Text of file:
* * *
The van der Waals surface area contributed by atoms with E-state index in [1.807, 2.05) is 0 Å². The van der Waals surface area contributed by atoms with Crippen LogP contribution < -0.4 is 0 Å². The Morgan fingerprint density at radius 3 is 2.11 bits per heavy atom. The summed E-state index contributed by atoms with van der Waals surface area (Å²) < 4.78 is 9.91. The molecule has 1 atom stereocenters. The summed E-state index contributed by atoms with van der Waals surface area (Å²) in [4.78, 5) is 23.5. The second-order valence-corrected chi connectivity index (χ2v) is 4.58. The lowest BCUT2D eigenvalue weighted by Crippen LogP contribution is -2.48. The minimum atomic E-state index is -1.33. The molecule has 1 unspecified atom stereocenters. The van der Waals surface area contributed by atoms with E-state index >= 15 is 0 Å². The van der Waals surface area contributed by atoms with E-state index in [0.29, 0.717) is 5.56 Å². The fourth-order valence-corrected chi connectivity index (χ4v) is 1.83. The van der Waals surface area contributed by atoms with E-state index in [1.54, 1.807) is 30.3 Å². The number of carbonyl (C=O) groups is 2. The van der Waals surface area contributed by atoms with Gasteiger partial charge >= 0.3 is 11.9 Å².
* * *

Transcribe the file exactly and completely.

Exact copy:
The van der Waals surface area contributed by atoms with E-state index in [1.807, 2.05) is 0 Å². The van der Waals surface area contributed by atoms with Crippen LogP contribution < -0.4 is 0 Å². The Morgan fingerprint density at radius 3 is 2.11 bits per heavy atom. The summed E-state index contributed by atoms with van der Waals surface area (Å²) < 4.78 is 9.91. The molecule has 1 atom stereocenters. The summed E-state index contributed by atoms with van der Waals surface area (Å²) in [4.78, 5) is 23.5. The second-order valence-corrected chi connectivity index (χ2v) is 4.58. The lowest BCUT2D eigenvalue weighted by Crippen LogP contribution is -2.48. The minimum atomic E-state index is -1.33. The molecule has 1 unspecified atom stereocenters. The van der Waals surface area contributed by atoms with E-state index >= 15 is 0 Å². The van der Waals surface area contributed by atoms with E-state index in [0.29, 0.717) is 5.56 Å². The fourth-order valence-corrected chi connectivity index (χ4v) is 1.83. The van der Waals surface area contributed by atoms with E-state index in [1.54, 1.807) is 30.3 Å². The number of carbonyl (C=O) groups is 2. The van der Waals surface area contributed by atoms with Gasteiger partial charge >= 0.3 is 11.9 Å².